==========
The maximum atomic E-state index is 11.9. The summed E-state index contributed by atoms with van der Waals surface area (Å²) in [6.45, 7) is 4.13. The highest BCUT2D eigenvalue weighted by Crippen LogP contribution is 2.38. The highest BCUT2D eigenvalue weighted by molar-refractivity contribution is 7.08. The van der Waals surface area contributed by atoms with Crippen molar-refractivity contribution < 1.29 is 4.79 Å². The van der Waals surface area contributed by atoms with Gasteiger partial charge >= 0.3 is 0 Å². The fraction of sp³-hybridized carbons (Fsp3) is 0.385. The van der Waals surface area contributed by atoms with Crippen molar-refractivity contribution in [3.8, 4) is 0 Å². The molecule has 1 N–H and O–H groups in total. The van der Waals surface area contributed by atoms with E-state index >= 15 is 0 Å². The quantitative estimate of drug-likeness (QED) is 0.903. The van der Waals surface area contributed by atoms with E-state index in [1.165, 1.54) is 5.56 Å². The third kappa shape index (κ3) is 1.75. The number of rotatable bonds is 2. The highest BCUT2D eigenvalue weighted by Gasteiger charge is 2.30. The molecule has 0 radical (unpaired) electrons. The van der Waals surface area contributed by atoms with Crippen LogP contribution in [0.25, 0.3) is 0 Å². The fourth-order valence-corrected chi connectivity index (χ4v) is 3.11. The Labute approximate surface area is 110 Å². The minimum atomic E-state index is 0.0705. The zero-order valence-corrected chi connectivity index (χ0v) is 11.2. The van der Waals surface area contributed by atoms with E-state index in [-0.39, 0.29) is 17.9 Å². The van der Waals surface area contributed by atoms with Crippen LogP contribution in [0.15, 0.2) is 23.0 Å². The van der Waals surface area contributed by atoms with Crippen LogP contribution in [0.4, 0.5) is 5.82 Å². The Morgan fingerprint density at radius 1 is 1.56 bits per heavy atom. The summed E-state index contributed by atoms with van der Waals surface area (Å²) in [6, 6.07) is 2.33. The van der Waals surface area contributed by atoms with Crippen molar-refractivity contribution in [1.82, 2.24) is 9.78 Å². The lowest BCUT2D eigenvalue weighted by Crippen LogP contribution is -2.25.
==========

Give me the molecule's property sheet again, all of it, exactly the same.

The maximum atomic E-state index is 11.9. The summed E-state index contributed by atoms with van der Waals surface area (Å²) in [6.45, 7) is 4.13. The highest BCUT2D eigenvalue weighted by Crippen LogP contribution is 2.38. The highest BCUT2D eigenvalue weighted by molar-refractivity contribution is 7.08. The van der Waals surface area contributed by atoms with Crippen molar-refractivity contribution < 1.29 is 4.79 Å². The van der Waals surface area contributed by atoms with Gasteiger partial charge >= 0.3 is 0 Å². The fraction of sp³-hybridized carbons (Fsp3) is 0.385. The van der Waals surface area contributed by atoms with Crippen molar-refractivity contribution in [3.8, 4) is 0 Å². The molecule has 1 N–H and O–H groups in total. The van der Waals surface area contributed by atoms with E-state index >= 15 is 0 Å². The quantitative estimate of drug-likeness (QED) is 0.903. The van der Waals surface area contributed by atoms with E-state index in [1.165, 1.54) is 5.56 Å². The third kappa shape index (κ3) is 1.75. The number of rotatable bonds is 2. The highest BCUT2D eigenvalue weighted by Gasteiger charge is 2.30. The molecule has 0 radical (unpaired) electrons. The van der Waals surface area contributed by atoms with Crippen LogP contribution in [0.25, 0.3) is 0 Å². The fourth-order valence-corrected chi connectivity index (χ4v) is 3.11. The Labute approximate surface area is 110 Å². The minimum atomic E-state index is 0.0705. The zero-order valence-corrected chi connectivity index (χ0v) is 11.2. The van der Waals surface area contributed by atoms with E-state index in [-0.39, 0.29) is 17.9 Å². The van der Waals surface area contributed by atoms with Crippen LogP contribution in [0.15, 0.2) is 23.0 Å². The van der Waals surface area contributed by atoms with Crippen LogP contribution in [0.4, 0.5) is 5.82 Å². The Morgan fingerprint density at radius 1 is 1.56 bits per heavy atom. The summed E-state index contributed by atoms with van der Waals surface area (Å²) in [6, 6.07) is 2.33. The van der Waals surface area contributed by atoms with Crippen molar-refractivity contribution in [1.82, 2.24) is 9.78 Å². The lowest BCUT2D eigenvalue weighted by Crippen LogP contribution is -2.25.